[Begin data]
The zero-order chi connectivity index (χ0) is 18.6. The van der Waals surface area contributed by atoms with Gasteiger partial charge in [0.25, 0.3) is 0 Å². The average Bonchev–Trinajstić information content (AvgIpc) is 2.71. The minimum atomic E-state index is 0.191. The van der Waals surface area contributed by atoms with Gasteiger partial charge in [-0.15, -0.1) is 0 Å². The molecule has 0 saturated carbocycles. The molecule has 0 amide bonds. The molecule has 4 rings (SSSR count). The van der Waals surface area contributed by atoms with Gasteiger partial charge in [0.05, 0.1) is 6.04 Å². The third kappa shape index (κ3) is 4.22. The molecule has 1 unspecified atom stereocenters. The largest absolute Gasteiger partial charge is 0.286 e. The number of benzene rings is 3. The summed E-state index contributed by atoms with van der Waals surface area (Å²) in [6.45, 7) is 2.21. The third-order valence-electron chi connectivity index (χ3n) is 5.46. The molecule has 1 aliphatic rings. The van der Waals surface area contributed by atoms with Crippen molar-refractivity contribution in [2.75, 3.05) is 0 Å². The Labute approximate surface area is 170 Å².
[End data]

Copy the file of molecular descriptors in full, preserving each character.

The zero-order chi connectivity index (χ0) is 18.6. The van der Waals surface area contributed by atoms with Gasteiger partial charge in [0.25, 0.3) is 0 Å². The average Bonchev–Trinajstić information content (AvgIpc) is 2.71. The minimum atomic E-state index is 0.191. The van der Waals surface area contributed by atoms with Gasteiger partial charge in [-0.15, -0.1) is 0 Å². The molecule has 0 saturated carbocycles. The molecule has 0 amide bonds. The molecule has 4 rings (SSSR count). The van der Waals surface area contributed by atoms with Gasteiger partial charge in [0.05, 0.1) is 6.04 Å². The third kappa shape index (κ3) is 4.22. The molecule has 1 unspecified atom stereocenters. The largest absolute Gasteiger partial charge is 0.286 e. The number of benzene rings is 3. The summed E-state index contributed by atoms with van der Waals surface area (Å²) in [6.45, 7) is 2.21. The third-order valence-electron chi connectivity index (χ3n) is 5.46. The molecule has 1 aliphatic rings. The van der Waals surface area contributed by atoms with Crippen molar-refractivity contribution in [2.75, 3.05) is 0 Å². The Labute approximate surface area is 170 Å².